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Happy Halloween! We hope you and yours are having a scary good time.

We have a few animal residents who are a little tricky and maybe a little spooky too! Read on for some Halloween-themed fun.

Alligator Snapping Turtle

This trickster uses their long tongue to look like the perfect treat for their prey – they’ll just leave their mouth open and flail their tongue around. Any unsuspecting fish, frogs, and any other animals that get too close are snapped up.

Stop by Capone the alligator snapping turtle’s habitat in our Wild Florida loop to see if he’s “going fishing” with his tongue.

Blue-tongued skink

This is another trickster who flashes their bright blue tongue to discourage predators from taking a bite out of the skink! Brightly colored skin or scales is often a sign that an animal is poisonous or venomous. Not so with a blue-tongued skink – they’re just con artists!

Our blue-tongued skinks, Skye and Azure, are animal ambassadors, so their habitats are behind-the-scenes. Each of them makes occasional visits to the front of the Zoo on weekdays at 11 a.m. for Animal Encounters, however.

Great Horned Owl

We can’t have a spooky-themed Halloween post without including a creature of the night! Everything about our great horned owl Horatio is made for life at night, from her powerful talons to her excellent hearing. Her eyes are designed to see best at night with their cylinder shape, which prevents this creature from being able to move them. No worries, Horatio can rotate her neck 270 degrees to get a good look around her (Did we all get a visual of a certain spooky movie?). Pair that with nearly soundless flight thanks to her fringed feathers, and you have an ultimate nighttime predator.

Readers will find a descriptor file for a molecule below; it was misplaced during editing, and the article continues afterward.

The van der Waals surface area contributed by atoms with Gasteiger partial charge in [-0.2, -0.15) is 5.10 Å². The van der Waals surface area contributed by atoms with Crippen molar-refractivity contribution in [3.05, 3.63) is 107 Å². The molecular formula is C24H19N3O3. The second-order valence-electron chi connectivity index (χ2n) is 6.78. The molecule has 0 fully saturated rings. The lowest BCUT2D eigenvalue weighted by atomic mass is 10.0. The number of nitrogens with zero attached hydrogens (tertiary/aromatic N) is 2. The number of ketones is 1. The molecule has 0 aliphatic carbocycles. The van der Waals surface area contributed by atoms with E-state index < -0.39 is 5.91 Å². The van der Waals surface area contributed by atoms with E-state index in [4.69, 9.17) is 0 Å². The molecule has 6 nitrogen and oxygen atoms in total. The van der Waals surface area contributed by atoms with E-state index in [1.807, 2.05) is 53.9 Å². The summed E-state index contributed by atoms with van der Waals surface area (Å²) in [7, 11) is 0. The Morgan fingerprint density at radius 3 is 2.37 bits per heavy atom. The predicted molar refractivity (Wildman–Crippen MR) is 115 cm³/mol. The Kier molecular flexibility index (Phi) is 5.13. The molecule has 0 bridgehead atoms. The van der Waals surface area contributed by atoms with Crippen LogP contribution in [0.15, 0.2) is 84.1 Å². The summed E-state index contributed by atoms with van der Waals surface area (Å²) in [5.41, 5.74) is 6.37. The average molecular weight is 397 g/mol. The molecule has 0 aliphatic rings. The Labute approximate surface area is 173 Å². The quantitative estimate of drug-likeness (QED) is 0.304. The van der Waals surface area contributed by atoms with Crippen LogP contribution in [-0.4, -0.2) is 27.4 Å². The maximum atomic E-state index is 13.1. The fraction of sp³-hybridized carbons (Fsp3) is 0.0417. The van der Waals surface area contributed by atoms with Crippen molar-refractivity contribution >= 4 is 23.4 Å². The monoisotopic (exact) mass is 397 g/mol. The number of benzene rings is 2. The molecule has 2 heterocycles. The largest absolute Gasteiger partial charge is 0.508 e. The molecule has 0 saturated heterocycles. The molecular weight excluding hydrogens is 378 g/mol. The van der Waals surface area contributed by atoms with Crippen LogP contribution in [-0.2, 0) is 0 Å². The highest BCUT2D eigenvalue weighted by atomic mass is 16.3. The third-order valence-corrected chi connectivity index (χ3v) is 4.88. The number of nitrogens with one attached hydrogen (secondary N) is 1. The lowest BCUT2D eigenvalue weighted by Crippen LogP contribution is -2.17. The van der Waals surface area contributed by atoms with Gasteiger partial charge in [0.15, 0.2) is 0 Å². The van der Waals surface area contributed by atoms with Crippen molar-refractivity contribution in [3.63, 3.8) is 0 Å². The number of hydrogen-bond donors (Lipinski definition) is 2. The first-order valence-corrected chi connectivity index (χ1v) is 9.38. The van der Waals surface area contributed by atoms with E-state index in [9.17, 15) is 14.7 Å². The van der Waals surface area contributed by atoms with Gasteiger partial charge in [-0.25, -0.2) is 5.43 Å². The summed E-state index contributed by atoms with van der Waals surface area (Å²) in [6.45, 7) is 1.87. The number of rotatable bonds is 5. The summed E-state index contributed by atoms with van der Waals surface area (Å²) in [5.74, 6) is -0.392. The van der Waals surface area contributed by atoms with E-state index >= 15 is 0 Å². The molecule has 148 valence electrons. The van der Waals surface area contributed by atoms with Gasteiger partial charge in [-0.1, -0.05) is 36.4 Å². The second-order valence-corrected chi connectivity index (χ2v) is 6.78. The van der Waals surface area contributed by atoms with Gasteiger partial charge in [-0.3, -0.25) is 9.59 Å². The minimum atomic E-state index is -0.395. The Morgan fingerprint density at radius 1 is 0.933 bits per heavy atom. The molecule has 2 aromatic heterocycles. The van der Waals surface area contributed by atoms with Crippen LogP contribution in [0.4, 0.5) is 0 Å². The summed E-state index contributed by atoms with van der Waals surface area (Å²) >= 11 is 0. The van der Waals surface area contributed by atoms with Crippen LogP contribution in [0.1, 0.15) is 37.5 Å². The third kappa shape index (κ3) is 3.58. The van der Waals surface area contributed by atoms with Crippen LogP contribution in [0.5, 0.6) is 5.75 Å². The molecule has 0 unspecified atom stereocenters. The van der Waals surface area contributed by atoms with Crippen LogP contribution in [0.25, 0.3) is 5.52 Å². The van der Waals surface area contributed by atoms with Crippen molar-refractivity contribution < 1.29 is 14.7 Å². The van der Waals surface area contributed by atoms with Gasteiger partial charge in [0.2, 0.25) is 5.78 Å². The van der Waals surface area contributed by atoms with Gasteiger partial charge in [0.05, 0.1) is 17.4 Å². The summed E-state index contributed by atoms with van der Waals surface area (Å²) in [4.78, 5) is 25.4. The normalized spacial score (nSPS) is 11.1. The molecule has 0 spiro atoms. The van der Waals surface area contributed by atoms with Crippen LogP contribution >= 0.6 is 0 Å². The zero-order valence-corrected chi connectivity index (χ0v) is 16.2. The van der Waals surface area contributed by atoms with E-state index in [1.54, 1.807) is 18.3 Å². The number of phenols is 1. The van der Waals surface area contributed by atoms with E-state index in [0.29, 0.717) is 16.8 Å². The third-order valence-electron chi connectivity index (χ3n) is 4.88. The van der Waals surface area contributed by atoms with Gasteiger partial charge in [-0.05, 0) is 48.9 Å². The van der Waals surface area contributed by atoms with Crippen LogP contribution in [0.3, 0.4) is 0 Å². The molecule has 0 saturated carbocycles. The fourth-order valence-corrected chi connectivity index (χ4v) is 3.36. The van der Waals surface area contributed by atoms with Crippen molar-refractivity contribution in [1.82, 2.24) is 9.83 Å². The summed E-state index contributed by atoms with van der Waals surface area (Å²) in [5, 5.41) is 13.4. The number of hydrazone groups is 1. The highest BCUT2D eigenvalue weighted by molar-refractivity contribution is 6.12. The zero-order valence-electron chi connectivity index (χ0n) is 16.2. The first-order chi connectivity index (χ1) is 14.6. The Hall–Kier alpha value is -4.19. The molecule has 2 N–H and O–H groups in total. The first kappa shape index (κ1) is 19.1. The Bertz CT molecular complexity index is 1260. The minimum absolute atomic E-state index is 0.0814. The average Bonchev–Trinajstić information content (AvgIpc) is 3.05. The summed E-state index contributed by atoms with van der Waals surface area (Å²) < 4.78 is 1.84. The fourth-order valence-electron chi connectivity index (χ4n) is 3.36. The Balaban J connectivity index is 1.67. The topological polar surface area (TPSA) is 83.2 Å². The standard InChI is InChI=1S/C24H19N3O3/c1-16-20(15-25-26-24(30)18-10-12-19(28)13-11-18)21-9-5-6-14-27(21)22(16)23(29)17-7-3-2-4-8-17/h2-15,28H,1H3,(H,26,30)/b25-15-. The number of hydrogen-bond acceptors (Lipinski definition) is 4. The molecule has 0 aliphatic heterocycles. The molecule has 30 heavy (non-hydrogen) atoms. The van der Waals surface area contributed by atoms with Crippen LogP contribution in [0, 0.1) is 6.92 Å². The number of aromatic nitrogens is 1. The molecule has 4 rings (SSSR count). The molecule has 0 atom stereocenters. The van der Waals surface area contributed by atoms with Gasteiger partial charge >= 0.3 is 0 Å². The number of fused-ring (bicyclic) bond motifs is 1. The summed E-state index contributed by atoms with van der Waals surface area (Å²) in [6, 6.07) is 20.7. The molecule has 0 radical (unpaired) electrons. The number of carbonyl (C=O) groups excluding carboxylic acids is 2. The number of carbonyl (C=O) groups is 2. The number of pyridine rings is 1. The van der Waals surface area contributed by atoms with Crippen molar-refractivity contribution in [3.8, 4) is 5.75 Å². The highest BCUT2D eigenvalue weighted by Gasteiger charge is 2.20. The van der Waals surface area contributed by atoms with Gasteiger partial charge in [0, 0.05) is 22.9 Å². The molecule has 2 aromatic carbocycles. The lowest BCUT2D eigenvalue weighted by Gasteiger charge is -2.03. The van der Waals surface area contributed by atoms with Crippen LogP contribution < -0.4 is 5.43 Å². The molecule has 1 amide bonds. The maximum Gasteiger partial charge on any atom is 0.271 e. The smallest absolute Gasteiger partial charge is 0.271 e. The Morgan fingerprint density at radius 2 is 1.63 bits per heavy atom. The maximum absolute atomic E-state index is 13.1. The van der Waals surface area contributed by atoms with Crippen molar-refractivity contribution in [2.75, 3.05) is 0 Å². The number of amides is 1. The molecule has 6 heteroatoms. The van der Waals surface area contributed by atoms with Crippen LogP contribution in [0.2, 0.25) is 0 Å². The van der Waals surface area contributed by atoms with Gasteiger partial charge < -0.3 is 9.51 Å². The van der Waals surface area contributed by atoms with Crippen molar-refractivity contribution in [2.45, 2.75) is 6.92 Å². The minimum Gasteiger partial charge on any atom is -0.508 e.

You can spot Horatio in her habitat in our Rainforest Revealed loop – yes, even during the day! She may not be fully awake, though.

King Vulture

Vultures get a bad rap for their zombie-like dinner choices of decaying animals, but their role is so important in any ecosystem. Their cleanup work removes diseases and poisons from the environment before they have a chance to spread and affect other animals. Their corrosive stomach acid keeps them from becoming sick from eating carcasses infected by diseases like rabies.

You can see our flock of king vultures, including 6-month-old Freddie, in their habitats in Rainforest Revealed.

Poison Dart Frogs

Unlike some of the other animals in this post, our poison dart frogs’ “costumes” are no trick! Their bright colors serve as a warning to predators that these pint-sized amphibians are toxic. The poisons in these frogs comes from their diet in their natural range – ants, termites, centipedes and beetles. They often lose their toxicity in a Zoo setting, especially if they were born in human care.

Check out our army of poison dart frogs at the Venom House in Rainforest Revealed!


Spookily named Zoo residents:

  • Galloping Ghost the Ankole-Watusi
  • Morticia and Gomez the wrinkled hornbills
  • Wednesday the Chilean rose tarantula

Brevard Zoo is an independent, not-for-profit organization that receives no recurring government funding for our operating costs. Your generous support enables us to continue to serve our community and continue our vital animal wellness, education and conservation programs.